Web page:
Downtown was a zoo, typical of a small town that receives 1,200 or so T-shirt and Ice Cream deprived cruise ship passengers. We enjoyed walking around town watching the tourists watching us and the locals raking in the Greenbacks as fast as they could.
Back to the coach for a quiet lunch and (planned) quiet afternoon. The RV park isn't anywhere close to being full, but there are enough coaches and trailers to make the people-watching worthwhile.
Mon, 30 May, Memorial Day: Our thanks to all those who served our nation and especially remembering those who paid the ultimate price. Our new flagpole allows us to fly the flag at half staff, which we did until noon when protocol calls for raising it to full staff. We were the only ones in the park that did so...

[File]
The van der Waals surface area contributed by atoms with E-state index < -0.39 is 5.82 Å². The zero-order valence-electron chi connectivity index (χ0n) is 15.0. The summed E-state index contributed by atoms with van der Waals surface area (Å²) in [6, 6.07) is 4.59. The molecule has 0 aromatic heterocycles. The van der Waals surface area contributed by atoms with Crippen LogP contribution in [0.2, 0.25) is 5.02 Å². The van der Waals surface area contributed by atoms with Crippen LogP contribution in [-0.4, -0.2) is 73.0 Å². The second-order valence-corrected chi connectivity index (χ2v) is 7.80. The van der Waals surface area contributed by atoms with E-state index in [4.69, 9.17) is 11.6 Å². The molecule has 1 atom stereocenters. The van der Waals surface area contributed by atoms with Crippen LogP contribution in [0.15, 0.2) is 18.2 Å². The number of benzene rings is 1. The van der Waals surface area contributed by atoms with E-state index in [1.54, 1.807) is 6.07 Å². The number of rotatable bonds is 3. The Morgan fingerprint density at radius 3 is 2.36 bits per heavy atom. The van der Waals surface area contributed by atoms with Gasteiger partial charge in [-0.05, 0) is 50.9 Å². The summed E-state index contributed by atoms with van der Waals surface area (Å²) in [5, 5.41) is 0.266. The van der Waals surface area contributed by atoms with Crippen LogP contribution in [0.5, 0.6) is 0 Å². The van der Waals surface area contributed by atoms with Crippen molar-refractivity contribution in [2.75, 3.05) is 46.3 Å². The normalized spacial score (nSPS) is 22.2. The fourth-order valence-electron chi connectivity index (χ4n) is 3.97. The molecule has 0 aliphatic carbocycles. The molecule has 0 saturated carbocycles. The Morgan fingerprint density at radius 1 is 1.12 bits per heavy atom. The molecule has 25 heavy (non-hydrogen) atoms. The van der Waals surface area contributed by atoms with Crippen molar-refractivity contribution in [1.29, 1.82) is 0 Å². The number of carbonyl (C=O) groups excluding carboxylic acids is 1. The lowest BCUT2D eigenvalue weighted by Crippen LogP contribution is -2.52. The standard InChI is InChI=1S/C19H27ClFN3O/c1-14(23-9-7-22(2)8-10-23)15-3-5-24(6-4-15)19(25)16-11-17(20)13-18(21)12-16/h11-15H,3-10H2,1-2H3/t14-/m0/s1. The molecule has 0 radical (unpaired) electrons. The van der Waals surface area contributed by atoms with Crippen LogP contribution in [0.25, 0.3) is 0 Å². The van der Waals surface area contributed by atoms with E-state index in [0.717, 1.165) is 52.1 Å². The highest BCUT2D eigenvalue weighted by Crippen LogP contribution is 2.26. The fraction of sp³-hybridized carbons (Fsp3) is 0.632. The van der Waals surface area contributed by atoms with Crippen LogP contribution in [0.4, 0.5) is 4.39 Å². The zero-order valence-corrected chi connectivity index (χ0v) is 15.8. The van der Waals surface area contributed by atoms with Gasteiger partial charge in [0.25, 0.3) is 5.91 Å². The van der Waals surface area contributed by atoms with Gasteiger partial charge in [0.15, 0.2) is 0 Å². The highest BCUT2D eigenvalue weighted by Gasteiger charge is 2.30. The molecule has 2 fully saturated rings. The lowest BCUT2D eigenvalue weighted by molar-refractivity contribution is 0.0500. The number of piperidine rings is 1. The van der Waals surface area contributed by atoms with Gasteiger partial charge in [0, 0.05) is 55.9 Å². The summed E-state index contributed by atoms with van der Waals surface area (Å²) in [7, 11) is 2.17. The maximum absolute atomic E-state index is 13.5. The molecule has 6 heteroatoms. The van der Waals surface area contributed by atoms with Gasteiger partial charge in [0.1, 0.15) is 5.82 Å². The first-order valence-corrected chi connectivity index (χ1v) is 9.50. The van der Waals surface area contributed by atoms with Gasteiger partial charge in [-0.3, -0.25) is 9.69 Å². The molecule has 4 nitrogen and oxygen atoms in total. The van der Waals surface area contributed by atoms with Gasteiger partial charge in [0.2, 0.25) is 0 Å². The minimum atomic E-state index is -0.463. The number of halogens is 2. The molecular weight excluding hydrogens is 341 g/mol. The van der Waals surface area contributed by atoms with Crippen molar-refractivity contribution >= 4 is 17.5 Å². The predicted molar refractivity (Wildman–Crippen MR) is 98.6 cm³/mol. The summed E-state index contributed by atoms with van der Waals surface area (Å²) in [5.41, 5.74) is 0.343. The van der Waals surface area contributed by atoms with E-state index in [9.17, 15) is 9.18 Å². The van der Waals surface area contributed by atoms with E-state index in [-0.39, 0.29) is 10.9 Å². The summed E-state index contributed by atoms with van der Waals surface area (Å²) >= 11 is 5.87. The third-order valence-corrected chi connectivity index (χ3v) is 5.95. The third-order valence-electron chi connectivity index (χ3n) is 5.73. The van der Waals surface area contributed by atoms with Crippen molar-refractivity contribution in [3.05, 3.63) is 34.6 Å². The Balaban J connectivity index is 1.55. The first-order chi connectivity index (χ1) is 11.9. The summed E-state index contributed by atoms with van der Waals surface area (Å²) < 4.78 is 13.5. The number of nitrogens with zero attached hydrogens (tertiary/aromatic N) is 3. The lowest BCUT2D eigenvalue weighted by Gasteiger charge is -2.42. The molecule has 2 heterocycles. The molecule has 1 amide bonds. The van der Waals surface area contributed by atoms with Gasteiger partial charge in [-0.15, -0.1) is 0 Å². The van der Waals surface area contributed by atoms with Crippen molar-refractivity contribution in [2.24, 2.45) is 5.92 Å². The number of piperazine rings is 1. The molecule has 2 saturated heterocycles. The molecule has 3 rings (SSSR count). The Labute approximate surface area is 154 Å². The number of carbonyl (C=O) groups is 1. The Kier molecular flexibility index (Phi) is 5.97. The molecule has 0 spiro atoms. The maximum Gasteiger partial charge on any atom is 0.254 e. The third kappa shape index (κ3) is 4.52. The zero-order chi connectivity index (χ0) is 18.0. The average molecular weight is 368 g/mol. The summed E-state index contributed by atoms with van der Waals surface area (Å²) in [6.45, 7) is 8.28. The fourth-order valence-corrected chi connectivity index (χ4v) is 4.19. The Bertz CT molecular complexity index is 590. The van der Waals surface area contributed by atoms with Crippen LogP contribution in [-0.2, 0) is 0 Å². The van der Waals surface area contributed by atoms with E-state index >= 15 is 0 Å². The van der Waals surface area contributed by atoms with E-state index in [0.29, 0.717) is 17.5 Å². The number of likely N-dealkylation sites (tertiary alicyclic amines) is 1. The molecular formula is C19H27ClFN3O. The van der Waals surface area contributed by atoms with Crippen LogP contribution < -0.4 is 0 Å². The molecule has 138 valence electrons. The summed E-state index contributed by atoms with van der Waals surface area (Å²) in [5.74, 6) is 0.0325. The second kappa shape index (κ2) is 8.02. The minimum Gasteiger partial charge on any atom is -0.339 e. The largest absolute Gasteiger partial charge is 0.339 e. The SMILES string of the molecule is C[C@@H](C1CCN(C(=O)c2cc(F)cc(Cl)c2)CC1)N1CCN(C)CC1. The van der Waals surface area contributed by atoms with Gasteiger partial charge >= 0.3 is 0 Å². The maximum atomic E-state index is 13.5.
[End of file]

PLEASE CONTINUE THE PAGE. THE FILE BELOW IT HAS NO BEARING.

It rained hard overnite, but by the time we awoke it was starting to clear and ended up being a lovely day. We spent a good part of the afternoon sitting outside the coach reading and chatting with our neighbors. As planned, we stayed close to home and watched our "neighbors" start pulling out late morning. By dinnertime the park was pretty empty with only a handful of coaches in the oceanside campground. Dinkum never moved, which is our very favorite way to spend the final day of a three day holiday.
Tue, 31 May: The day dawned bright and sunny. We were itching to take the scenic coastal drive to the West Quoddy Head Lighthouse in northeast Maine. West Quoddy Head Lighthouse, at W066.9523° longitude, is the easternmost point in the continental United States.
The drive took us all day and included numerous deviations from US 1 to various state roads that wound along the coast and through little-visited fishing towns such as Jonesport, Winter Harbor, Birch Harbor, and Prospect Harbor to name a few. We also drove out to Schoodic Point, which affords a dramatic view of the rocky Atlantic coast.